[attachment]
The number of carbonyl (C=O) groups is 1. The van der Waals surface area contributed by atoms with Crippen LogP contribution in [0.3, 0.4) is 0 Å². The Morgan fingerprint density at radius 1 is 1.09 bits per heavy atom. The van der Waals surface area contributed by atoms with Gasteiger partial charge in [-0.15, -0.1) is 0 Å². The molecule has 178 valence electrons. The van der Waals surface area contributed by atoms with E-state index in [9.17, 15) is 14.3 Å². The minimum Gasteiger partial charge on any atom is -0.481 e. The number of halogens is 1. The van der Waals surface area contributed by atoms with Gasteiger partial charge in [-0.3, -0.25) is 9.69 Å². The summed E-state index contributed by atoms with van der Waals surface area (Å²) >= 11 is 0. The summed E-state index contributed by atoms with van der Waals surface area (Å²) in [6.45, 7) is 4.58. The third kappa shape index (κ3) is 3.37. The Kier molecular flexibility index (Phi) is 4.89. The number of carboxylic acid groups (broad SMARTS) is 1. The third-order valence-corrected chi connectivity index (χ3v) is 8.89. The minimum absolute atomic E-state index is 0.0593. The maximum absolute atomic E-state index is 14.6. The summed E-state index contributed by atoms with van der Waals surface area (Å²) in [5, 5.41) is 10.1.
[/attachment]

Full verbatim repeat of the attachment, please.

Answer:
The number of carbonyl (C=O) groups is 1. The van der Waals surface area contributed by atoms with Crippen LogP contribution in [0.3, 0.4) is 0 Å². The Morgan fingerprint density at radius 1 is 1.09 bits per heavy atom. The van der Waals surface area contributed by atoms with Gasteiger partial charge in [-0.15, -0.1) is 0 Å². The molecule has 178 valence electrons. The van der Waals surface area contributed by atoms with E-state index in [9.17, 15) is 14.3 Å². The minimum Gasteiger partial charge on any atom is -0.481 e. The number of halogens is 1. The van der Waals surface area contributed by atoms with Gasteiger partial charge in [-0.3, -0.25) is 9.69 Å². The summed E-state index contributed by atoms with van der Waals surface area (Å²) >= 11 is 0. The summed E-state index contributed by atoms with van der Waals surface area (Å²) in [6.45, 7) is 4.58. The third kappa shape index (κ3) is 3.37. The Kier molecular flexibility index (Phi) is 4.89. The number of carboxylic acid groups (broad SMARTS) is 1. The third-order valence-corrected chi connectivity index (χ3v) is 8.89. The minimum absolute atomic E-state index is 0.0593. The maximum absolute atomic E-state index is 14.6. The summed E-state index contributed by atoms with van der Waals surface area (Å²) in [5, 5.41) is 10.1.